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Looking for a job in a new town

The national economy is slowly improving, but there are areas of the country that are faring particularly well in this recovery.  While the deflated housing market and the likelihood of one’s home value being “underwater” is likely to prevent many job seekers from relocating, those in a position to pick up stakes should definitely cast as wide a net as possible when seeking employment.

There are several ways one can effectively tackle the job search in another location.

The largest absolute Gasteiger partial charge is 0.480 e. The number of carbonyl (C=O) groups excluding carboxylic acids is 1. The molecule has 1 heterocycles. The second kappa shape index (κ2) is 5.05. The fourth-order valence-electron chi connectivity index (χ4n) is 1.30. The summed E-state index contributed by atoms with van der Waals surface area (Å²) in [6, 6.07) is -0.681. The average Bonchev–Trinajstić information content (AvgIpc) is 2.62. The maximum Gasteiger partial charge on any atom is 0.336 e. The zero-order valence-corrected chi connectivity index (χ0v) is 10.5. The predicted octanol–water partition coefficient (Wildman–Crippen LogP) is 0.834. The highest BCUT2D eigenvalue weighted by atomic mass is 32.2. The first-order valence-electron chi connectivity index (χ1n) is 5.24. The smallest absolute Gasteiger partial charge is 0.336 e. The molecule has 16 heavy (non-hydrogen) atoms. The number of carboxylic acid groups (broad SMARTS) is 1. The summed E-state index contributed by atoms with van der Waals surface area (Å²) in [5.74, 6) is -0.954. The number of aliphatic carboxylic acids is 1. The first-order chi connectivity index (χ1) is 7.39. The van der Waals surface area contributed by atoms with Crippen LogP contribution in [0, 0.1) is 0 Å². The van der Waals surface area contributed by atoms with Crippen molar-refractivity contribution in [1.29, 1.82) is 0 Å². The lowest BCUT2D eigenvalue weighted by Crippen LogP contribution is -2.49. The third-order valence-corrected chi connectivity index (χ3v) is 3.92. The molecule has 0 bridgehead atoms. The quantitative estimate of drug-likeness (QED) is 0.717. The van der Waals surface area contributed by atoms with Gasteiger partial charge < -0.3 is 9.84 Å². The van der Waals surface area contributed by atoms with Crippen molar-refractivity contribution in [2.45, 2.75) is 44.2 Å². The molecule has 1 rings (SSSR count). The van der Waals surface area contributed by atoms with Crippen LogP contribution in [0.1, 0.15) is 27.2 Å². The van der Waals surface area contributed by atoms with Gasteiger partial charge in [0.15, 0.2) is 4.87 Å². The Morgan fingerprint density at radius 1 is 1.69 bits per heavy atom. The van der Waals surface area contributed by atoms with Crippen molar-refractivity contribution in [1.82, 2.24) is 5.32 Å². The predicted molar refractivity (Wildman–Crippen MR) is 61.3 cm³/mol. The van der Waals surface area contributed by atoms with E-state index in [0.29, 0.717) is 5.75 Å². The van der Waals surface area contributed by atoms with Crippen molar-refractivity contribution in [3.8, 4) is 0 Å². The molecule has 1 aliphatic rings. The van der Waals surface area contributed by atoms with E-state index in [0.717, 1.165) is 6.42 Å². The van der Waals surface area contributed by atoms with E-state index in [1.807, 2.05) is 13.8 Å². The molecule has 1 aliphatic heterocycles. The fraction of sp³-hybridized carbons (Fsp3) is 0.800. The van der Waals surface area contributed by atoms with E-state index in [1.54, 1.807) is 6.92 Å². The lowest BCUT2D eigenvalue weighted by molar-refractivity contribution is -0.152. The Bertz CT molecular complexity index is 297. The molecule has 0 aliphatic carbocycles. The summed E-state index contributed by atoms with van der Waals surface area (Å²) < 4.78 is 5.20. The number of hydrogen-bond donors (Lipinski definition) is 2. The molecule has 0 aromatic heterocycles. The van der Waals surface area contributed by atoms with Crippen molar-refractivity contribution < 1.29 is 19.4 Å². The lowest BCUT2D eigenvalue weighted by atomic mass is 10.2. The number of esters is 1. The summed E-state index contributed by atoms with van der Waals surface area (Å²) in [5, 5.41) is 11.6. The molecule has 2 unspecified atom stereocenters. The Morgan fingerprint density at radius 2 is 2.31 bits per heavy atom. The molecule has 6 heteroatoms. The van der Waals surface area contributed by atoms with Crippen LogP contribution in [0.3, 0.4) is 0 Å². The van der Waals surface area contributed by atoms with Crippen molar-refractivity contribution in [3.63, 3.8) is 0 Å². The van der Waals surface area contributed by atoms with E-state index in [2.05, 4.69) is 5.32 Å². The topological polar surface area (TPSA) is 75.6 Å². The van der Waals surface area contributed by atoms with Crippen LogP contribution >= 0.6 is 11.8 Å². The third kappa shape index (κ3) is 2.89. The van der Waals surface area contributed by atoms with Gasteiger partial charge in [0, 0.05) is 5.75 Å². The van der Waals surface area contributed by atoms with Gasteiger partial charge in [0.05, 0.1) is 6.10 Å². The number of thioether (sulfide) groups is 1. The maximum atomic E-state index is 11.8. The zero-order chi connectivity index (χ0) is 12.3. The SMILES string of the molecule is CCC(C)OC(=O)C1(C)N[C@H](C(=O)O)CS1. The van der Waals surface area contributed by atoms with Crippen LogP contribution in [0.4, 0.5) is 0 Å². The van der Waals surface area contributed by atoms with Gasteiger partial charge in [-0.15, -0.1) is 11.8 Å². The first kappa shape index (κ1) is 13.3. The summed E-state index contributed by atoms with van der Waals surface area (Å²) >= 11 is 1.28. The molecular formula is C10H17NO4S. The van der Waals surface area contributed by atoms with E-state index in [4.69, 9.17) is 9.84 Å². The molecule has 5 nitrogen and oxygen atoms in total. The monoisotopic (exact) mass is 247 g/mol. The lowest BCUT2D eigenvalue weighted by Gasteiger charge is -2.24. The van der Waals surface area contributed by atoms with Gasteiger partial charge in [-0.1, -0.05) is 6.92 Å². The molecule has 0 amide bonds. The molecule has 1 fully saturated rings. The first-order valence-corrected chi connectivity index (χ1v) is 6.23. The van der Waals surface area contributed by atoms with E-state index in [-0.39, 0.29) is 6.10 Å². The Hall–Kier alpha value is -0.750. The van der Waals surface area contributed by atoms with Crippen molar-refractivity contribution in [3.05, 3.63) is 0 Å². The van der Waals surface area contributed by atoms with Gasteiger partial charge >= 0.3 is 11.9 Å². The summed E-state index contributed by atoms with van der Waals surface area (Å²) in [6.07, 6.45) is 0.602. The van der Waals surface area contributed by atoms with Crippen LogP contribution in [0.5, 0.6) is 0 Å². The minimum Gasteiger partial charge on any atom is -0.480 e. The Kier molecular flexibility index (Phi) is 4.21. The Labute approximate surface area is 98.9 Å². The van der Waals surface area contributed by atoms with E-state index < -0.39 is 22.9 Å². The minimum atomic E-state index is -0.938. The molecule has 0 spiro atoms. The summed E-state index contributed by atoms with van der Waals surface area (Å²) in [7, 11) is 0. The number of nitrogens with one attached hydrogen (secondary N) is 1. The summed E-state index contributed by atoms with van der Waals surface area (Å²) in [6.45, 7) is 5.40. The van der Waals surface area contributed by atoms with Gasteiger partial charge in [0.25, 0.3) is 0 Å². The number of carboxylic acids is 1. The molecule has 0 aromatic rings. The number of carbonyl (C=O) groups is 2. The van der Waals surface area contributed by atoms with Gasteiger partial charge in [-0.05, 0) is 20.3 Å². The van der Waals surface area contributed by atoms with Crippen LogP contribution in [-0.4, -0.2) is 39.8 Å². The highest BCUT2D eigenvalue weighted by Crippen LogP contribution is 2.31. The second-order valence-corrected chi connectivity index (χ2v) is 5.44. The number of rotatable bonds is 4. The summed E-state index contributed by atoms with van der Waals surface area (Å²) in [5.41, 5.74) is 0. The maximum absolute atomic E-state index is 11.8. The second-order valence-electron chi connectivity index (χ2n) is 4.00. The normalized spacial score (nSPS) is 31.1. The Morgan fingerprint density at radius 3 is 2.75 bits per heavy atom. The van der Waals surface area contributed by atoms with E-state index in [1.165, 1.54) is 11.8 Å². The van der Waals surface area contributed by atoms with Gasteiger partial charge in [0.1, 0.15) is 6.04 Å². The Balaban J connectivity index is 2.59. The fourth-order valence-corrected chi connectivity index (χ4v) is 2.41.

One of the first things that must be done is to contact family, friends and former business associates to see if anyone has any business or social contacts in the new location.

Examine your own contacts.  You will undoubtedly have many more than you think, once you start making a list.  In terms of the new location — do you know anyone working there?  Do you have any former school associates who may live there?  How about your own parents and other relatives — might any of them have any contacts there?  Think about your friends, and the mutual friends you and your spouse have developed through your social contacts.  Do they have any business associates or friends of their own in the new location to whom you might be referred for job leads?  Do any of your former work associates know any employers in the new location? Continue reading